5 Mistakes Nonprofits Make While Building Donor Loyalty

January 30, 2019 - 9 minutes read

According to the Fundraising Effectiveness Project report, only 45.5% of donors make a gift the year after an initial donation. That means nonprofits lose more than half their donors right after their first contribution.

Moreover, this number has remained below 50% for the last decade.

Increasing your donor retention rate by just 10% can help your nonprofit grow immensely and achieve its goals faster. And when you connect with your donors and build relationships, you can yield better results over time.

So what’s the first step that you should take to improve retention rates? Donor loyalty.

For building donor loyalty, you need to understand your donors’ motivations, communicate with them, recognize their support, steward their gifts, and keep them engaged. In this article, I will take you through the common mistakes nonprofits make while trying to foster loyalty among donors and how they can fix their errors.

#1 You’re Not Customizing Communications

A common mistake nonprofits make while communicating with donors is not keeping their interests in mind. Doing so, you’ll lose your donors in the long run.

Personalized communication is key to building donor loyalty. It not only makes donors feel valued and connected to your organization but also tell your donors you know them and care about them. By sending information that’s pertinent to their interests, you make them feel like they’re not just another number on your outreach list.

Use tools like peer-to-peer texting or phone banking to collect donor information right from the time they first interact with your organization. This information forms the basic foundation for your communications. Identify why they give through feedback or surveys, look through their social media, and make a list of their giving behavior. Use this information to segment your donors into different lists based on their interests and support and then target your outreach accordingly.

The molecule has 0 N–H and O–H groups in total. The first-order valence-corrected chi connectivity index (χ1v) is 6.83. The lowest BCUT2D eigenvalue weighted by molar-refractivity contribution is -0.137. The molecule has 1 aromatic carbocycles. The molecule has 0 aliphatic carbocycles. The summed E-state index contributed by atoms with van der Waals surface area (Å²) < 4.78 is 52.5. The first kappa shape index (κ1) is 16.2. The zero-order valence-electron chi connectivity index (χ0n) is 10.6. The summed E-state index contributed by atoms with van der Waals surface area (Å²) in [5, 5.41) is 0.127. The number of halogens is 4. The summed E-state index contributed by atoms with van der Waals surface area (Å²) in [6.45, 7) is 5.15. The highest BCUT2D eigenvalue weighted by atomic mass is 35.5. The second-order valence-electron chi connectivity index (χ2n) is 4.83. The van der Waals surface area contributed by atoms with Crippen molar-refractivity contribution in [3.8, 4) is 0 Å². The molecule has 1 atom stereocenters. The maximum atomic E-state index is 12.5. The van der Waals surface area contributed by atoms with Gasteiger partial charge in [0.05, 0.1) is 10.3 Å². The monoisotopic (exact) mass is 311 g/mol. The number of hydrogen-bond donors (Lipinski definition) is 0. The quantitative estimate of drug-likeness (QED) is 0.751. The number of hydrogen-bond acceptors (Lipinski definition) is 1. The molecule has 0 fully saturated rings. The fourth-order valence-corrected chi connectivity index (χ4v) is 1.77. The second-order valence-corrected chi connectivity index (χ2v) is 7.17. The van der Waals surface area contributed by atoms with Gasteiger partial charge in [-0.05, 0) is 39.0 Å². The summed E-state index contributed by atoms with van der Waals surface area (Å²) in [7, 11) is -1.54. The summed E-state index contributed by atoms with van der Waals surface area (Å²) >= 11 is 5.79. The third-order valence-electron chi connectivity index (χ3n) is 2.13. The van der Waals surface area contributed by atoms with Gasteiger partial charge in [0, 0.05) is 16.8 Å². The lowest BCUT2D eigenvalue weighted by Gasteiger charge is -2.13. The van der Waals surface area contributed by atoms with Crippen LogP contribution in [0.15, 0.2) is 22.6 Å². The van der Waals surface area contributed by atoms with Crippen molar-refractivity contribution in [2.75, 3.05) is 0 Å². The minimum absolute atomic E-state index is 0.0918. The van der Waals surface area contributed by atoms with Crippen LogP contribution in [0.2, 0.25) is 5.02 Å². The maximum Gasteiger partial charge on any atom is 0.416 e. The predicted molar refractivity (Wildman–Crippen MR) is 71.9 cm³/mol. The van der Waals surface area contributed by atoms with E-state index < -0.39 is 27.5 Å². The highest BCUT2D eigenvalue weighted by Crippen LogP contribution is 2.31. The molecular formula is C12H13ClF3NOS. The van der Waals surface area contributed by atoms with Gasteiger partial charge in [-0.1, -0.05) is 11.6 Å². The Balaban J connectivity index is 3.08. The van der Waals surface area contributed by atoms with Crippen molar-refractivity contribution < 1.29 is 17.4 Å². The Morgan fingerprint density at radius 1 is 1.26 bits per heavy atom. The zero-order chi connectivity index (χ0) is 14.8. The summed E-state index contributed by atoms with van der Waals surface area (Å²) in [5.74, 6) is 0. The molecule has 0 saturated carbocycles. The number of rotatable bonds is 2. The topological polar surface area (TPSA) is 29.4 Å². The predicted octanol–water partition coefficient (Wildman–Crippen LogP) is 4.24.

So the next time you have to make an appeal or invite them to an event, you can create different messages for each segment. The point is to customize it enough to evoke a response.

#2 You’re Not Focusing On Relationship Building

To build donor loyalty, you need to connect with your donors on a personal level and focus on each person as an individual. The more connected a donor feels, the more they identify themselves as loyal supporters and continue giving. The best way to nurture this relationship is through peer-to-peer conversations.

When donors receive a personal text from an actual volunteer or staff member as opposed to generic emails, they’re more inclined to respond. These conversations act as a driving force to get them to take a particular action like attend an event, donate, or volunteer.

With the help of peer-to-peer texting, you can tailor your message while managing hundreds of conversations at the same time.

#3 You’re Not Providing Different Ways To Get Involved

Have you ever thought to yourself –– “I can’t ask someone who just donated to volunteer their time as well.” If you have, you’re definitely not alone.

Most nonprofit organization have separate databases for donors and volunteers but this shouldn’t be the case. In order to build and sustain relationships with donors, you need to get donors to do more than just contribute money.